High-resolution bathymetric maps of the hitherto unknown deeps of the world’s oceans, created using the latest-generation full-ocean-depth EM124, will not only allow the expedition to pinpoint the exact deepest point of the five oceans, but will also form a primary dataset for geological and geomorphological analysis and provide the context for research into the biological communities of these deeps.
The First Three Deeps
The Five Deeps Expedition started with a mission to the Puerto Rico Trench, the deepest point of the Atlantic Ocean. The deepest point of the trench was reported to be ~8,700m, located at the western end of the trench within a larger basin called the Brownson Deep. By December 2018, the area known as the Brownson Deep had been surveyed by the Five Deeps Expedition with the seafloor geomorphology revealing a large, flat-bottomed basin with little discernible topographic variation. The expedition determined the deepest point of the trench as being 8,376 ±5m at 19°42'49"N, 67°18'39"W. On Vescovo’s subsequent solo dive at this location, Limiting Factor became the deepest-diving operational submarine in the world.
The most challenging dive was always expected to be the one in the Southern Ocean and the South Sandwich Trench with its reportedly unpredictable seas and short weather window for fieldwork. The deepest point in this trench is documented as the Meteor Deep (8,264m), named after the German research vessel that first sounded it in 1926. As mentioned above, this is the topic of some debate as the Meteor Deep is just north of 60°S latitude and therefore not technically in the Southern Ocean according to the IHO.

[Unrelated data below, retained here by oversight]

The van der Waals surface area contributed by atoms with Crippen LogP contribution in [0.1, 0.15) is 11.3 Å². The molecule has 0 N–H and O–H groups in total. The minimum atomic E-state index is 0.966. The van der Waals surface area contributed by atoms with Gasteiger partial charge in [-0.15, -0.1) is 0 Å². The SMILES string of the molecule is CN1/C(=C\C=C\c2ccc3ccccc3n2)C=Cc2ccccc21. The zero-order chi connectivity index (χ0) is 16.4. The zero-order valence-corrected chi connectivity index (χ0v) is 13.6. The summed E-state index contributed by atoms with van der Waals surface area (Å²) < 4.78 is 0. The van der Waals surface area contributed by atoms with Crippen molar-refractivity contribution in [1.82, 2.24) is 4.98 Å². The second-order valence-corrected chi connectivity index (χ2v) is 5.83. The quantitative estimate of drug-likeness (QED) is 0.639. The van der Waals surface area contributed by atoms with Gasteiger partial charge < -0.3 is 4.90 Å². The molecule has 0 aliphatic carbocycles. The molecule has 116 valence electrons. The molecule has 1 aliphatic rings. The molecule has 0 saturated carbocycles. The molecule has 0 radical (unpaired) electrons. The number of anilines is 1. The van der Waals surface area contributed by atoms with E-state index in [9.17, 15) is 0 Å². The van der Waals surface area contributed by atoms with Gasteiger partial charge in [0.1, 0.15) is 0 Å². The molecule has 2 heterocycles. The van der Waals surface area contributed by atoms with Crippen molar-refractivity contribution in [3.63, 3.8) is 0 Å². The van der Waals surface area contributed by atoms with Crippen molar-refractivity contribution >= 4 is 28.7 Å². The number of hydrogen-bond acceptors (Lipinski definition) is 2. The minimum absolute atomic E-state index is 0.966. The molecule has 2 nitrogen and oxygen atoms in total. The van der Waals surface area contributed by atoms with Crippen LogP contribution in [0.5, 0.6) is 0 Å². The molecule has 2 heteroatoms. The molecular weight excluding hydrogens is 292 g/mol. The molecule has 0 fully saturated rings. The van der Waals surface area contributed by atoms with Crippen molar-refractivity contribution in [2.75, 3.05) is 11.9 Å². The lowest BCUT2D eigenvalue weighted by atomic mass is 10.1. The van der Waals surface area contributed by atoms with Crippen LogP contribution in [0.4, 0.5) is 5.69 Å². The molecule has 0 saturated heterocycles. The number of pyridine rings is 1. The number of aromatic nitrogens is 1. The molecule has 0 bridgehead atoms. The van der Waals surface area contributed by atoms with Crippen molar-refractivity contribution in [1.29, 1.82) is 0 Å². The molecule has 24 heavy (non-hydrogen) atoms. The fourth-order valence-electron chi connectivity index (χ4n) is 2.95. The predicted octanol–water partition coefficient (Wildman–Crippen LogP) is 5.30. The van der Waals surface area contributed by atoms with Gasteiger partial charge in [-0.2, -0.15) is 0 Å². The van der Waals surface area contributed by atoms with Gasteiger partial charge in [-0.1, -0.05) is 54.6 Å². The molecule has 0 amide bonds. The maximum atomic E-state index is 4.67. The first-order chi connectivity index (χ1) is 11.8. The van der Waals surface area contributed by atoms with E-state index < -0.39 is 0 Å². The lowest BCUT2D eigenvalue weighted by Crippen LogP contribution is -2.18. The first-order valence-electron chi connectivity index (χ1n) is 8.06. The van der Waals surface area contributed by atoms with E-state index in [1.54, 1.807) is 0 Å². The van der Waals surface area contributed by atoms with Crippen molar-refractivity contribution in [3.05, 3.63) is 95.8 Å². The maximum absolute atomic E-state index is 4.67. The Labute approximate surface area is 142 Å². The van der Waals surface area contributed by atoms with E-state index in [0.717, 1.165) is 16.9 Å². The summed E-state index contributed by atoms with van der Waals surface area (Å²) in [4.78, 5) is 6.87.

The Five Deeps Expedition acquired EM124 data over an area slightly larger than Northern Ireland and travelled approximately 510 miles along the trench axis in January/February 2019. One of the many surprising results from the South Sandwich Trench was that the basin reported as being 8,264m deep in 1926 was confirmed by the Five Deeps Expedition to have a maximum water depth of 8,266 ±13m at 55°13'47"S, 26°10'23"W. On 4 February 2019, Vescovo became the first person ever to dive the deepest point of the Southern Ocean located at 60°28'46"S, 25°32'31"W, descending to a maximum water depth of 7,434 ±13m.
The deepest point in the Indian Ocean is also contentious as it is often reported as being either the Java Trench or the Diamantina Fracture Zone. To resolve this debate, the Five Deeps Expedition surveyed the Diamantina Fracture Zone in March 2019 recording a maximum water depth of 7,019 ±17m at 33°37'52"S, 101°21'14"E for the Dordrecht Deep. Survey work consequently undertaken in April/May 2019 revealed the Java Trench to be a maximum of 7,187 ±13m at a location further west than previously anticipated (at 11°7'44"S, 114°56'30"E), with Vescovo completing his solo dive at this location on 16 April 2019.
Final Two Missions
Following the first three successful missions, the next stop is the Challenger Deep located within the Mariana Trench in the northwest Pacific Ocean. The Challenger Deep has the prestige of being the deepest place in the world and the ultimate ‘endpoint’ in marine exploration. A number of expeditions have visited the Mariana Trench in search of the deepest point with more than 18 known published maximum depths. Most recently, van Haren et al. (2017) provided an updated position and maximum depth for the Challenger Deep, citing the deepest sounding of 10,925 ±12m.
Additionally, Vescovo and the Five Deeps team will visit the Horizon Deep in the Tonga Trench, which was long thought to be the deepest place in the world at approximately 10,800m. Their final stop will be the Molloy Hole in the Arctic Ocean. Located west of Svalbard with a maximum depth of 5,669m, this will be the final stop on this round-the-world expedition.
Klenke, M., and Schenke, H.W. (2002). Marine Geophysical Researches, 23, pp 367-378. Mayer, L., et al. (2018). Geosciences, 8, p 63. Van Haren, H., et al. (2017). Deep Sea Research Part I: Oceanographic Research Papers, 129, pp 1-9. Weatherall, P., et al. (2015). Earth and Space Science, 2, pp 331-345.
Refined Maximum Depth
As this article goes to press, the Five Deeps Expedition EM124 survey has refined that maximum depth to 10,923 ±20m. Following Vescovo’s solo dive on that position, DNV GL has declared the LF as classified to 'unlimited diving depth', or >11,000m.